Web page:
So I want to talk about a few more things we are doing to invest in that capacity, to build on that plan, that resilience and support for regional Australia, and particularly the agricultural sector. Our Ag2030 plan a $100 billion industry by 2030. The government's backing the industry's bold plan to see agriculture in Australia grow to become a $100 billion sector by 2030. It's ambitious. It's especially given the many challenges we face of drought, floods, fire, COVID-19, facing another cyclone season this year. But we're not shying away from doing what we can to help the industry achieve. Last year at the Bush Summit, I announced there would be a national plan to support agriculture, fisheries and forestry achieve that goal. And while the pandemic is, as I'm sure you would understand, has delayed that formal plan, I can assure you that the Minister David Littleproud is working to ensure we get that plan in place and work towards achieving that goal.

What's guiding that plan is, first, the foundation of trade and growing trade. Trade grows the economy and it creates jobs. We don't get rich selling stuff to ourself. That's what we're about as an outward looking, externally faced trading nation. And when we came to government, preferential access to markets accounted for around 26 per cent for our two-way trade. That's now more than 70 per cent. People looking for more options for trade. All the 70 per cent of that trade is now covered by those agreements. We've recently completed the Indonesian agreement. There's a digital commerce agreement with Singapore. The EU agreement is the one we're working on now. The UK as well, they're the next cabs off the rank. Market access means more trade. It means more money in farming pockets and jobs in regional communities. And that's because the farm sector exports around two thirds of its output. Our trade strategy has meant that the farm sector is withstanding the blow of COVID-19, keeping supply chains open for our high value agricultural and fisheries exports, despite widespread disruption to the global air freight sector. And again, I commend the Deputy Prime Minister. Our International Freight Assistance Mechanism, which is designed with the Minister for Trade, is facilitating a one billion dollar support to exports by supporting nearly 4000 flights from nine Australian locations to 63 international destinations, maintaining thousands of regional jobs and regional food security in the process. What's known as the IFAM initiative has supported shipments of chilled lamb from western Victoria and the Middle East. Tuna shipments from Ulladulla to Japan. Shipments of abalone, lobster, oysters, lettuce and dairy from Tasmania to China, Taiwan and Singapore. And we will continue to defend the interests of our agricultural exports to see disruptions to any trade with Chinese consumers more recently.

We are disappointed about the actions against our barley exports and indeed with our beef processing. There's been a further announcement today, but these are not new, new initiatives. These have been happening for some months. And they don't just happen overnight. They come forward over a number of weeks. Also, the announcement investigation into our wine producers and we'll work with industry on those issues and address the facts of each case. And I'm optimistic that we will resolve those issues, not least because trade with China brings benefits to both countries.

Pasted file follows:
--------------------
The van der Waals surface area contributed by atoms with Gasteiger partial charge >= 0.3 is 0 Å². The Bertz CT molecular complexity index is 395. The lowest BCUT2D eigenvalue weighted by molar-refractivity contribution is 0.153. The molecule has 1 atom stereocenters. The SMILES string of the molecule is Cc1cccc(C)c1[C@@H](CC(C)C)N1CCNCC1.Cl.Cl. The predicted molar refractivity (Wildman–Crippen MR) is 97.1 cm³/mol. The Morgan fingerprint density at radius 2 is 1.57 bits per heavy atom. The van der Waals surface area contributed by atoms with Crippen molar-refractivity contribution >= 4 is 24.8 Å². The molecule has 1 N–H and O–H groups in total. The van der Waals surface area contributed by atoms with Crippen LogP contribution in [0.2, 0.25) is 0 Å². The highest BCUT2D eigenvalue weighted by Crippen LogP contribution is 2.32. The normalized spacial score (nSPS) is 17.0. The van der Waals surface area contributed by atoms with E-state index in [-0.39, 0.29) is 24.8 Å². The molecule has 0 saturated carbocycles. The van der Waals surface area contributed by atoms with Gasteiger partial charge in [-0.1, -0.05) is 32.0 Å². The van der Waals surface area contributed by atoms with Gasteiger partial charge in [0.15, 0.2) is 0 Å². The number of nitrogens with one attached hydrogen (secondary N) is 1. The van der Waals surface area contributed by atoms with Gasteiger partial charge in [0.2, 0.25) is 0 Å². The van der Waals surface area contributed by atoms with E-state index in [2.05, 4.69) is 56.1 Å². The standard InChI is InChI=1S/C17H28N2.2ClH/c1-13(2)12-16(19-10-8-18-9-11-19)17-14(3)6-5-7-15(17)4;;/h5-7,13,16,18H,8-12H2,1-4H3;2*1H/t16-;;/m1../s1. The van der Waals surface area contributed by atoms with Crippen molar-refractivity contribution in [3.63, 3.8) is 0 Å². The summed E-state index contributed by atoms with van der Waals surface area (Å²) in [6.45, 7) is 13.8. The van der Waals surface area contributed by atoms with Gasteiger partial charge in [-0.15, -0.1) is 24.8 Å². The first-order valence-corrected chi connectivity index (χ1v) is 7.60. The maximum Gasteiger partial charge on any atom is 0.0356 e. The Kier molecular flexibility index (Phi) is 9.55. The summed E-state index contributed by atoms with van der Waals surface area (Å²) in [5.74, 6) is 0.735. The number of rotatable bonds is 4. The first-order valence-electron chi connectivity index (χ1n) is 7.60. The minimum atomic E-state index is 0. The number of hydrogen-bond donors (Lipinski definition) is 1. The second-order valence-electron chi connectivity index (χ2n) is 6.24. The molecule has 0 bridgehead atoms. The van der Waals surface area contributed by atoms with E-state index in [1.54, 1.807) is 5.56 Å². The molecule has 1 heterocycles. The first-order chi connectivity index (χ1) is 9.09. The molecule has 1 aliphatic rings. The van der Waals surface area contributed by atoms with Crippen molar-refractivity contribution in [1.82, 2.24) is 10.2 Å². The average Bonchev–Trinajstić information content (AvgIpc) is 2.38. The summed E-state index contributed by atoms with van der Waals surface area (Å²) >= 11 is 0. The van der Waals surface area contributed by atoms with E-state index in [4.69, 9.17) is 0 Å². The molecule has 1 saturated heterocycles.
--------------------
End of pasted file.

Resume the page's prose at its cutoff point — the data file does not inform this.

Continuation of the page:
Our high quality beef, lamb, seafood and wine exports to China have grown in recent years for a very simple reason. They're good. Chinese consumers like them and they've got reason to. Same reason we like it. We sell things that they want to buy. We buy things they want to sell. It's a two-way relationship. It's in both our interests for it to be maintained and that's what we'll continue to do. Just as imports from of manufactured goods assist us, particularly when it comes to important agricultural equipment on occasions which boost the productivity of our farmers.

Our AG 2030 plan is also guided by the principle of sustainability and I'm determined to get our farmers the tools to adapt to a changing climate, and build a sustainable agricultural base for the future. An essential part of that is understanding the centrality of soils to agricultural productivity. I mentioned this last year and we all owe a great debt to Major General Michael Jeffery for many things, many, many things as a former government and military leader. But as our first National Soils Advocate he was a champion for the sustainability and integrated management of our soils, water, vegetation and animals over many years. His passion on this is infectious. And this year it's with a heavy heart that I announce that General Jeffery has made a decision to step aside because of his ill health. However, the work continues and that's what always that matters to me. And so I'm pleased to announce that the Honourable Penny Wensley has been appointed Australia's new National Soils Advocate. And she will continue that great work. Penny grew up in Toowoomba and is a former diplomat and of course, a former and esteemed governor of Queensland. And I know she will continue to General Jeffrey's great work to protect, maintain and restore the health of our landscapes, and support sustainability of food security in our farming communities. And I look forward to working with Penny as we progress our national soils strategy which will be delivered as part of the 21-22 Budget. We don't just want better a approach to soils, as you all know we need a better approach to water and achieving that is fundamental to achieve in 2030. Our national water grid is about taking a national approach towards security and better protect Australia's farmers and regional communities against future droughts. That's what the Deputy Prime Minister has set out. Michael McCormack has set out in establishing this national water grid. His initiative. It's an authority in developing a future pipeline of projects so that regional communities and farmers get the water infrastructure they need. And establishing that grid as the Commonwealth water infrastructure delivery agent, it's time now for the states and territories to get cracking on with their part of the job or working with us to deliver that water infrastructure. Now four projects have been delivered and we have committed to 18 others. And it's now time to move on to critical projects from feasibility to construction.